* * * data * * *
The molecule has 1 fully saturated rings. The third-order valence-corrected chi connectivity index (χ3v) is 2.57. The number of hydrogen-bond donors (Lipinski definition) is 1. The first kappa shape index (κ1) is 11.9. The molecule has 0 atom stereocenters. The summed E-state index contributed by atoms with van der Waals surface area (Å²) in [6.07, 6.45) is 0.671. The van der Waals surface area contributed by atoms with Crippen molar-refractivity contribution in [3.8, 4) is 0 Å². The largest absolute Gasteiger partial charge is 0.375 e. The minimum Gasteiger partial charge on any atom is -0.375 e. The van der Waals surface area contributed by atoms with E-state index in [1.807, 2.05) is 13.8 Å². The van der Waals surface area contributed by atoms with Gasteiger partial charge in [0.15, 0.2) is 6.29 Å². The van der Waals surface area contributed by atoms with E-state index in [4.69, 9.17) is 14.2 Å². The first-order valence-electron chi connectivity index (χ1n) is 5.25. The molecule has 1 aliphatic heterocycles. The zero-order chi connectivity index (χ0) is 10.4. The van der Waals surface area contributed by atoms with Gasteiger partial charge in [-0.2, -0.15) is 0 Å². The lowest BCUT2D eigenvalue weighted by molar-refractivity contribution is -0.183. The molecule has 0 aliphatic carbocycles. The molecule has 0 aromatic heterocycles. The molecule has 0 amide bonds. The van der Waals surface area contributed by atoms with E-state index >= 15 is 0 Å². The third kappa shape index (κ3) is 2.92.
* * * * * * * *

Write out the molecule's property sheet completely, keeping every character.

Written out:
The molecule has 1 fully saturated rings. The third-order valence-corrected chi connectivity index (χ3v) is 2.57. The number of hydrogen-bond donors (Lipinski definition) is 1. The first kappa shape index (κ1) is 11.9. The molecule has 0 atom stereocenters. The summed E-state index contributed by atoms with van der Waals surface area (Å²) in [6.07, 6.45) is 0.671. The van der Waals surface area contributed by atoms with Crippen molar-refractivity contribution in [3.8, 4) is 0 Å². The largest absolute Gasteiger partial charge is 0.375 e. The minimum Gasteiger partial charge on any atom is -0.375 e. The van der Waals surface area contributed by atoms with E-state index in [1.807, 2.05) is 13.8 Å². The van der Waals surface area contributed by atoms with Gasteiger partial charge in [0.15, 0.2) is 6.29 Å². The van der Waals surface area contributed by atoms with E-state index in [4.69, 9.17) is 14.2 Å². The first-order valence-electron chi connectivity index (χ1n) is 5.25. The molecule has 1 aliphatic heterocycles. The zero-order chi connectivity index (χ0) is 10.4. The van der Waals surface area contributed by atoms with Gasteiger partial charge in [-0.2, -0.15) is 0 Å². The lowest BCUT2D eigenvalue weighted by molar-refractivity contribution is -0.183. The molecule has 0 aliphatic carbocycles. The molecule has 0 aromatic heterocycles. The molecule has 0 amide bonds. The van der Waals surface area contributed by atoms with E-state index >= 15 is 0 Å². The third kappa shape index (κ3) is 2.92.